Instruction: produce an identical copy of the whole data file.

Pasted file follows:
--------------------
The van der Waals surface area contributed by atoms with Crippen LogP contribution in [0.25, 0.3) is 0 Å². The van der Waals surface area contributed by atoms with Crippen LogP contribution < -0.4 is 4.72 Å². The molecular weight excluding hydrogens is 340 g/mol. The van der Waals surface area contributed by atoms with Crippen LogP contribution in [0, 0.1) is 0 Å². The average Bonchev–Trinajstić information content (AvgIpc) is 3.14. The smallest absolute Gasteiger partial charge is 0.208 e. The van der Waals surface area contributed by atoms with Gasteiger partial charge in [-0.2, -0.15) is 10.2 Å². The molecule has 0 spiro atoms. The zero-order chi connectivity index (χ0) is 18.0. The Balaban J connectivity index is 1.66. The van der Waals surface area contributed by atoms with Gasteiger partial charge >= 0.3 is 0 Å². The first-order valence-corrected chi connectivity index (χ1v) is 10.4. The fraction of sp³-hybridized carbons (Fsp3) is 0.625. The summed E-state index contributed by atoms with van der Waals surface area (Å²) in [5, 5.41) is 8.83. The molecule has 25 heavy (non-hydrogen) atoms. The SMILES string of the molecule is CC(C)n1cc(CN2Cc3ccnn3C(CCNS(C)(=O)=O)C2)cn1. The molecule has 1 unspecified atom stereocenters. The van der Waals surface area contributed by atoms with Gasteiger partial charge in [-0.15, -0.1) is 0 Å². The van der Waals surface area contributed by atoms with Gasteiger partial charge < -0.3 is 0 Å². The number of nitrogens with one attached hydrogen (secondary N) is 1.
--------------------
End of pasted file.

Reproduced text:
The van der Waals surface area contributed by atoms with Crippen LogP contribution in [0.25, 0.3) is 0 Å². The van der Waals surface area contributed by atoms with Crippen LogP contribution < -0.4 is 4.72 Å². The molecular weight excluding hydrogens is 340 g/mol. The van der Waals surface area contributed by atoms with Crippen LogP contribution in [0, 0.1) is 0 Å². The average Bonchev–Trinajstić information content (AvgIpc) is 3.14. The smallest absolute Gasteiger partial charge is 0.208 e. The van der Waals surface area contributed by atoms with Gasteiger partial charge in [-0.2, -0.15) is 10.2 Å². The molecule has 0 spiro atoms. The zero-order chi connectivity index (χ0) is 18.0. The Balaban J connectivity index is 1.66. The van der Waals surface area contributed by atoms with Gasteiger partial charge >= 0.3 is 0 Å². The first-order valence-corrected chi connectivity index (χ1v) is 10.4. The fraction of sp³-hybridized carbons (Fsp3) is 0.625. The summed E-state index contributed by atoms with van der Waals surface area (Å²) in [5, 5.41) is 8.83. The molecule has 25 heavy (non-hydrogen) atoms. The SMILES string of the molecule is CC(C)n1cc(CN2Cc3ccnn3C(CCNS(C)(=O)=O)C2)cn1. The molecule has 1 unspecified atom stereocenters. The van der Waals surface area contributed by atoms with Gasteiger partial charge in [-0.15, -0.1) is 0 Å². The van der Waals surface area contributed by atoms with Gasteiger partial charge < -0.3 is 0 Å². The number of nitrogens with one attached hydrogen (secondary N) is 1.